By Sarah Aterrado - August 26, 2023

I still remember the last time I drew something. It was Valentine's Day four years ago when, like any other Valentine's, Jan and I had nothing better to do. It was a year before the pandemic but staying home was already a much better choice that day.

So Jan challenged me to draw something and I did.

This is Jan's cat, Fiona.
But before drawing this, my sketchbook had been kept inside the drawer for three years. So it goes without saying that I've only been drawing every three or four years (stickman drawings on this blog do not count).

Then two days ago, I read this post from a VerY WiSe mAN 🙃:

This kuya artist woke up one day and sought out violence by unleashing his crackpot opinion. 

Obviously and rightly so, seasoned and aspiring artists alike stormed his post. He was thrown with brutal realities of other artists in hopes that it would snap him out of his bubble. But sadly, not one amazing artist among the thousands in the comments section was able to dilute his arrogance.

There is no humbling down for this guy. Sure, he is great with his craft. But no matter how splendid his works are and how much he believes himself to be right, I stand firm when I say that he makes no god damned sense. 

The motivational value of his post is absolutely zero. If anything, it invalidates the different struggles of those artists who took indefinite breaks for whatever reason. And I strongly believe that not a single artist is going to disagree with me.

Blocks, demotivation, slump, self-doubt. It's all part of the creative process. Overcome at your own pace. (This is an illustration I created a few years ago—after going through a long phase of creative block. Done in Adobe Illustrator and Photoshop.)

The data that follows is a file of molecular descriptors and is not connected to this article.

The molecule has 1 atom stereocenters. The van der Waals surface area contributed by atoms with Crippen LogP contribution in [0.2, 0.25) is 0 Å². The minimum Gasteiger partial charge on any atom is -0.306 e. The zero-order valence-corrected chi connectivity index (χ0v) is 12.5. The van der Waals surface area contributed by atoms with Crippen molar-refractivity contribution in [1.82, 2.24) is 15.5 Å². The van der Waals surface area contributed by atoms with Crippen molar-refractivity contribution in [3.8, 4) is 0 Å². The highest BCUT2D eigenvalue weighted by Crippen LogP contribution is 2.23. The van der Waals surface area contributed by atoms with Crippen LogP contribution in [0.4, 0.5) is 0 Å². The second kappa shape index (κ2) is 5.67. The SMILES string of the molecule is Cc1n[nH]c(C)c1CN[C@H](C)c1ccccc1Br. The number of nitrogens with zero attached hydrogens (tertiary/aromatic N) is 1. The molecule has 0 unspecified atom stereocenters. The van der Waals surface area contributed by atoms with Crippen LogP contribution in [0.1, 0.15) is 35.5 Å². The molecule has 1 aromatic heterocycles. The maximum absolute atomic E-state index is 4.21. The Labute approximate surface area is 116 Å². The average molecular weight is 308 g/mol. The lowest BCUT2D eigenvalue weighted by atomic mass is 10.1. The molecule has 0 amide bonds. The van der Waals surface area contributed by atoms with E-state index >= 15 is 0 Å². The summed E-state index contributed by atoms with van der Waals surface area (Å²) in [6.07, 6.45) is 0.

I didn't know that being an artist comes with an expiration date. So by this logic, my self-proclaimed title has been unequivocally revoked. I am no longer an artist alongside Da Vinci, Queen, or George R.R. Martin who obviously kept us waiting 5,218 weeks between masterpieces. Arte na lang talaga meron ako.

But for the sake of checking if I still possess this slightly used, God-given talent after four years of hiatus (to which kuya artist also translated as laziness), I did this:
Subject: My first-born, Rhett. Weapons of choice: Staedler graphite blue, Uni Pin Fine Line.
I know this is nothing compared to the stellar works of the thousands of artists in this country. But even with an untrained hand, I think I did a great job. And I would like to believe that this would have been much more impressive had I practiced frequently from the moment I started scribbling on our wall when I was three. My strokes would have been finer and I would have gotten the shadings right. Who knows? I might even have my own art exhibit.

But art is not all there is. I do other things that make me feel alive. I've got far more important things to focus on like mothering three hyperactive albeit adorable kids and learning a new programming language in between because I need to upskill to get a higher pay because I want to help Jan with the finances because I do a lot of shopping and our number one dream is to travel the world and, frankly, my love for arts alone won't get us anywhere. 

This, however, proves that I can go on for years without drawing a single line and can still call myself an artist. No arthritis nor a narrow-minded art gatekeeper can tell me otherwise.

Colored in Adobe Photoshop.
P.S. Other than this, I haven't done anything creative (weather traditional or digital) in a while. But you can also check my old design portfolio here and see some of the works I've done professionally.

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